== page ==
What UCL were thinking when they set our dissertation deadlines for a week after Christmas, I'm not sure.
Thing is, these are very clever people. They are people with Phds, people with published books, people who can do entire pub quizzes without once having to secretly Google on their phone from the loos, people with whole drawers-full of suede elbow patches who, I like to imagine, have John Sergeant and Ian Hislop round at the weekends to eat pâté and play Wii on its hardest, hardest level.
But how could a body of people so brainy genuinely think a post-festive hand-in date was going to get the best out of its students? Or, indeed, get essays out of its students, instead of just 60 drawings of snowmen scribbled on the back of some wrapping paper?
We're talking about 6,000 words here. Six thousand words, none of them to include "Ooh, whack a bit of Cliff on", "Who ate all the green triangles?", or "Granny, put the brandy butter down…" Six thousand to be crammed in between charades rounds, or hammered out while everyone else is trying to assemble a cyber-plastic-battery-powered-space-blaster-cooker-wrench, using instructions written in Klingon and a diagram that got briefly, accidentally, sat on by the turkey. It's an impossible feat.
And the trouble is, while some scroogish souls might welcome the academia as a break from the glitter-coated, sugar-sprinkled merry-go-round of festive fun ("You WILL be happy. You'll be happy with a sausage on a stick and a paper crown on your head, and you will laugh heartily at a cracker joke, and you will do it NOW"), I don't do Christmas in small bursts.
I do it in one, massive, fortnight-long explosion.
I go the whole turkey.
I will laugh at that cracker joke, then laugh about it some more, then propose a toast to the cracker joke-writer with a glass full of Bristol Cream sherry.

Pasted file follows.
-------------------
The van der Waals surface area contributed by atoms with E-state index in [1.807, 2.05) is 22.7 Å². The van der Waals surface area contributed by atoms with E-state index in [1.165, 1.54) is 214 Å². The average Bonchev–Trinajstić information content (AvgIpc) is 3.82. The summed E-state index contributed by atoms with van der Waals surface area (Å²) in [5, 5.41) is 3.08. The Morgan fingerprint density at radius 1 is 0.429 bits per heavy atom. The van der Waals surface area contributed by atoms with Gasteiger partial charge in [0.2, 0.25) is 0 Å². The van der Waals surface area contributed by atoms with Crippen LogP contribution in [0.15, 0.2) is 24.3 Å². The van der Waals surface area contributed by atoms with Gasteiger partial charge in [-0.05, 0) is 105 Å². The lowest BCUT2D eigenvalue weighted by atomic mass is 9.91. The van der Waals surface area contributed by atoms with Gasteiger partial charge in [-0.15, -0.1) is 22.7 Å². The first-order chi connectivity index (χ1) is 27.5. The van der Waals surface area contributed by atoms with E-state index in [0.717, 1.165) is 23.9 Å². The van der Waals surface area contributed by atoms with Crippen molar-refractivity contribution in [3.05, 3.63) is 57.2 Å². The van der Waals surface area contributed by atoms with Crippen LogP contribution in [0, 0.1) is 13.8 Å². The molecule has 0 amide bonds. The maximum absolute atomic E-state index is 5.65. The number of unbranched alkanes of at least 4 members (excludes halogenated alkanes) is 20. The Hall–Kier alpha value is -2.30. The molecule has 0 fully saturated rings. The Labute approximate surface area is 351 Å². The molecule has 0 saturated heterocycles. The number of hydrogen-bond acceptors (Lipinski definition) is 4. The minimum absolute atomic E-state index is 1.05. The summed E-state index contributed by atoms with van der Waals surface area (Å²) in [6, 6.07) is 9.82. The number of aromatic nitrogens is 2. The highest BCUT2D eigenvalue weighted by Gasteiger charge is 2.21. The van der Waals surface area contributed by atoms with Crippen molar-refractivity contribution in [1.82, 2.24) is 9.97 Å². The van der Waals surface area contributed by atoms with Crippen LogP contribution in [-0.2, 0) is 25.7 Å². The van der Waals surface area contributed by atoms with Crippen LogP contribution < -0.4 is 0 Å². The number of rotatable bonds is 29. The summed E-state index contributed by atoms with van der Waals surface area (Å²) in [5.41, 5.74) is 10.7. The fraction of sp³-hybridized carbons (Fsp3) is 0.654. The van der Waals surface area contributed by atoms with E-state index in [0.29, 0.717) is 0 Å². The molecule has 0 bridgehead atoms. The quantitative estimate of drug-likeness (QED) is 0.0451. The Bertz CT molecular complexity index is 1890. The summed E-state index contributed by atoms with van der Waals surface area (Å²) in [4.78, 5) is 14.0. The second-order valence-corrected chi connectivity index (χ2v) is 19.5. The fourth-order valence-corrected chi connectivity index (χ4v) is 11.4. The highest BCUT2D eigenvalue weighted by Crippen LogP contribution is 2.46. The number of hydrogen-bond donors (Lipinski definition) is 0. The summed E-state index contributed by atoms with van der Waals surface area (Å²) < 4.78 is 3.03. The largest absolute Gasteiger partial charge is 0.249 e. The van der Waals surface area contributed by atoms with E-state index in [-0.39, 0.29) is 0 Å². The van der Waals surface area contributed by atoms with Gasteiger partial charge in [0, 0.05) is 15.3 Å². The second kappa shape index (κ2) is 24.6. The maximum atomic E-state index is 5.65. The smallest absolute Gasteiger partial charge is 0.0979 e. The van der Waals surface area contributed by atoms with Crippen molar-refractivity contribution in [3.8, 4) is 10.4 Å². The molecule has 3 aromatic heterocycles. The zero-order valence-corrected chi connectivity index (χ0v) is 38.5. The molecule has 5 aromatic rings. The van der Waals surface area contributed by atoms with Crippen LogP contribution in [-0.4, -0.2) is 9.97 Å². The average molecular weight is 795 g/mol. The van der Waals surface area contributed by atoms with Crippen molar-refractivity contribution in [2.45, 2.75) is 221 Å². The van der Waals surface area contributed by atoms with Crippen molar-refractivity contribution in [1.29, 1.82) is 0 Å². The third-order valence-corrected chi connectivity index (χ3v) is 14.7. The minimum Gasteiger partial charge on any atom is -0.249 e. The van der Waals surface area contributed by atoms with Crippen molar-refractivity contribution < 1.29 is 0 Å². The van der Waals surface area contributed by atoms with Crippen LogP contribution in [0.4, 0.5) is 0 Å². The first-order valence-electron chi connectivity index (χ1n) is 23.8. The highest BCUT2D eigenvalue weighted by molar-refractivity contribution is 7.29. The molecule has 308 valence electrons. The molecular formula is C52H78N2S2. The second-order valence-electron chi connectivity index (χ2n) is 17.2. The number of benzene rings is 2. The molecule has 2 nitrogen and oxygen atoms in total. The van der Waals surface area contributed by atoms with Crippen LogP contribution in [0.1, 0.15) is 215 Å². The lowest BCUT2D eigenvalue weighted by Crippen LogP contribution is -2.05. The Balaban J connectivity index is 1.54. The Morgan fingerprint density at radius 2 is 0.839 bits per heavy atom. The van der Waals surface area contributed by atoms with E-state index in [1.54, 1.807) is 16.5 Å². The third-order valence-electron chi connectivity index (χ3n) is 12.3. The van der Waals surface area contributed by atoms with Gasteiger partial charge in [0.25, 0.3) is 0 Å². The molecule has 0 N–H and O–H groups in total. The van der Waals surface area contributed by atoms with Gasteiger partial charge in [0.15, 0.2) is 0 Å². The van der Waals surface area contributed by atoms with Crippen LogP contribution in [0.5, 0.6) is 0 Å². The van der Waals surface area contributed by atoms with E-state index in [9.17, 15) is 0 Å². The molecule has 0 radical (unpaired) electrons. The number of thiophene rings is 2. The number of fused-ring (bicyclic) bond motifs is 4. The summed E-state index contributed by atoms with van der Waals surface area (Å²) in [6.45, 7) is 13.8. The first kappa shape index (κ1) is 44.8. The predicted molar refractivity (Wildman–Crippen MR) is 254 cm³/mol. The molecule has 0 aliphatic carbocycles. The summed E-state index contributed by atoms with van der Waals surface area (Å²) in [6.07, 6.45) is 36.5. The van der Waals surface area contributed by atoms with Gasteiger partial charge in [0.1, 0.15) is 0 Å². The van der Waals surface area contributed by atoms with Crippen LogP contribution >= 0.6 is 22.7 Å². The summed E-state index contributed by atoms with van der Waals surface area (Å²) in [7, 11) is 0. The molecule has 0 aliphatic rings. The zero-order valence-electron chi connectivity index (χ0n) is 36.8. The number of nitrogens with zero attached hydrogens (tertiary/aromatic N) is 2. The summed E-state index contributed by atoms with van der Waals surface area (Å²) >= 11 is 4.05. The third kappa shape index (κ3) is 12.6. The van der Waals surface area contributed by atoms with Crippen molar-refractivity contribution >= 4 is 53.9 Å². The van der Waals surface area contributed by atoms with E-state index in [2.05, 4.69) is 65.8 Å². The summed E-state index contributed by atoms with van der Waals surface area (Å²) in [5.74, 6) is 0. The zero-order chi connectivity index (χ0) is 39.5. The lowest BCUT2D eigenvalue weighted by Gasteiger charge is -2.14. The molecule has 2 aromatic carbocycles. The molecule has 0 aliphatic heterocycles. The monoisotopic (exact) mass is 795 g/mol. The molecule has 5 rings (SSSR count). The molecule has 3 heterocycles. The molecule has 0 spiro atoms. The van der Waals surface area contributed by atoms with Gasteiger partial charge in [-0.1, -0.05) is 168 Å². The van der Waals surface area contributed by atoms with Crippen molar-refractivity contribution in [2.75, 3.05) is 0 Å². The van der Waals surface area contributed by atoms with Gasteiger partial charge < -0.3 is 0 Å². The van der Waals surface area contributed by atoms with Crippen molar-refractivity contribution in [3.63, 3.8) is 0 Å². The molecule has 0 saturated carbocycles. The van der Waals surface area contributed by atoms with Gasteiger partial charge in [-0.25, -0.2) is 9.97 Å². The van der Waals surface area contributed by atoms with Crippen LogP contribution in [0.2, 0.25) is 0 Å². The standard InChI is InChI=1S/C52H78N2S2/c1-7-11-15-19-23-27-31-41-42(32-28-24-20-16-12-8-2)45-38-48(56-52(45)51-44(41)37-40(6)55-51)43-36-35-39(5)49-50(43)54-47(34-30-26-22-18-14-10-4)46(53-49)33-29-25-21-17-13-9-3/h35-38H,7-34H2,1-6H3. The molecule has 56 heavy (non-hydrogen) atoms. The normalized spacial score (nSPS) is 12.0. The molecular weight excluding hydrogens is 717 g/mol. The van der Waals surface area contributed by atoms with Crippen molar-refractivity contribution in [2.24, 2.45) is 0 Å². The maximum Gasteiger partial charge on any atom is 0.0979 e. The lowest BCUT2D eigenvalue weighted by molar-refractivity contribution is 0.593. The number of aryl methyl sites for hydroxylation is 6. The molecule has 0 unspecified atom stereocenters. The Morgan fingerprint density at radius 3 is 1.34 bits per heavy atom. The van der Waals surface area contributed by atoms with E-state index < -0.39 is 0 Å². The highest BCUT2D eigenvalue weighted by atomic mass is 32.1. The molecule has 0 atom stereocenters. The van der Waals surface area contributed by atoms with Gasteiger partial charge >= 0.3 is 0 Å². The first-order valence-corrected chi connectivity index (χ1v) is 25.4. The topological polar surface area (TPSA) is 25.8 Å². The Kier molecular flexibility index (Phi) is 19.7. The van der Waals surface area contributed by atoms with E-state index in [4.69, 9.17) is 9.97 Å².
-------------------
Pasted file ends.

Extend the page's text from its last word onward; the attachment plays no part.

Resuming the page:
So from where I'm standing right now – 500 words written, not a single Julie Andrews movie even watched yet – it isn't looking good. I will probably have feverish dreams, in which Jane Austen and Geoffrey Chaucer and Alexander Pope all fly into my room like the Ghosts of Christmas Lost and start battering me with tubes of Pringles, shouting: "Write! Write more! In the name of literature, write!"
It might have helped if I'd chosen something more seasonal as my essay topic. I could have done "Christmas as represented in literature through the ages", and then just talked for 20 pages about Little Women and Harry Potter and whether the Muppets stayed true to Dickens' original vision.
I'm pretty sure that I could produce a first-class critical analysis of 'Twas the Night Before Christmas – how the rhyme scheme on "Shook his belly/Like a bowlful of jelly" reflects societal connections between Christmas, gluttony and excess weight gain, while disguising it with a veil of poetic jollity etc. – and, what's more, I could do it in front of Chitty Chitty Bang Bang with one hand in a bowl of cheesy footballs.
As it is, I will be locked in the spare room while my mother tries to feed me Iceland mini-bites through the cracks in the doorframe, writing sentences like: "While much of his subject matter was influenced by his position in a coterie, Frank O'Hara's poetic standing-dong-merrily-on-high has since been recognised due to his use of-falalala lala la la cultural iconography..."
At least, and this really is my only consolation, it might just get me out of thank-you letters this year.